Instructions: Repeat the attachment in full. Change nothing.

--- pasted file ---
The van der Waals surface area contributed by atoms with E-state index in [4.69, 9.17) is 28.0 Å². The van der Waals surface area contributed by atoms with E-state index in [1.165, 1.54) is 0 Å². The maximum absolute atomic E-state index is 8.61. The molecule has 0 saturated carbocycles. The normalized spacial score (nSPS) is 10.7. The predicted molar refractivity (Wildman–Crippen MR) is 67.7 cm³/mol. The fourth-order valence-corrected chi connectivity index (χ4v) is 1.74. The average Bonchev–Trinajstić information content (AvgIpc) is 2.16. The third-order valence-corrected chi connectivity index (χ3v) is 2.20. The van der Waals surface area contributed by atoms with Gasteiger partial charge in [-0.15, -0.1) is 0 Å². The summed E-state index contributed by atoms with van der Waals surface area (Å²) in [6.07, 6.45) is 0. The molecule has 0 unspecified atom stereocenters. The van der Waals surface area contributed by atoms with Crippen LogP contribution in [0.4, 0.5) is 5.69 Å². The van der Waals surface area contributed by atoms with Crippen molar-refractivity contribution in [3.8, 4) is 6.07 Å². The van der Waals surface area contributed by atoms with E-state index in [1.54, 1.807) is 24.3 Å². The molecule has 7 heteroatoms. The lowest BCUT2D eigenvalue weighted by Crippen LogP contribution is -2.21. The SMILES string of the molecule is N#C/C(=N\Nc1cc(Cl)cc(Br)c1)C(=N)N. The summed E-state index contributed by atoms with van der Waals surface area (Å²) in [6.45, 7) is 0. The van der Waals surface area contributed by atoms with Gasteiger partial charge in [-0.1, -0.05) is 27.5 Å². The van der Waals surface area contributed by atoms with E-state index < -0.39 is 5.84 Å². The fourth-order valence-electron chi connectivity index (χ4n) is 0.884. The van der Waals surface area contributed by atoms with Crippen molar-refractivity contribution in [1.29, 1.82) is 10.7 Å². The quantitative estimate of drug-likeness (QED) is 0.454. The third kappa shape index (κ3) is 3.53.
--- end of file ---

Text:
The van der Waals surface area contributed by atoms with E-state index in [4.69, 9.17) is 28.0 Å². The van der Waals surface area contributed by atoms with E-state index in [1.165, 1.54) is 0 Å². The maximum absolute atomic E-state index is 8.61. The molecule has 0 saturated carbocycles. The normalized spacial score (nSPS) is 10.7. The predicted molar refractivity (Wildman–Crippen MR) is 67.7 cm³/mol. The fourth-order valence-corrected chi connectivity index (χ4v) is 1.74. The average Bonchev–Trinajstić information content (AvgIpc) is 2.16. The third-order valence-corrected chi connectivity index (χ3v) is 2.20. The van der Waals surface area contributed by atoms with Gasteiger partial charge in [-0.15, -0.1) is 0 Å². The summed E-state index contributed by atoms with van der Waals surface area (Å²) in [6.07, 6.45) is 0. The molecule has 0 unspecified atom stereocenters. The van der Waals surface area contributed by atoms with Crippen LogP contribution in [0.4, 0.5) is 5.69 Å². The van der Waals surface area contributed by atoms with Crippen molar-refractivity contribution in [3.8, 4) is 6.07 Å². The van der Waals surface area contributed by atoms with E-state index in [1.54, 1.807) is 24.3 Å². The molecule has 7 heteroatoms. The lowest BCUT2D eigenvalue weighted by Crippen LogP contribution is -2.21. The SMILES string of the molecule is N#C/C(=N\Nc1cc(Cl)cc(Br)c1)C(=N)N. The summed E-state index contributed by atoms with van der Waals surface area (Å²) in [6.45, 7) is 0. The van der Waals surface area contributed by atoms with Gasteiger partial charge in [-0.1, -0.05) is 27.5 Å². The van der Waals surface area contributed by atoms with E-state index < -0.39 is 5.84 Å². The fourth-order valence-electron chi connectivity index (χ4n) is 0.884. The van der Waals surface area contributed by atoms with Crippen molar-refractivity contribution in [1.29, 1.82) is 10.7 Å². The quantitative estimate of drug-likeness (QED) is 0.454. The third kappa shape index (κ3) is 3.53.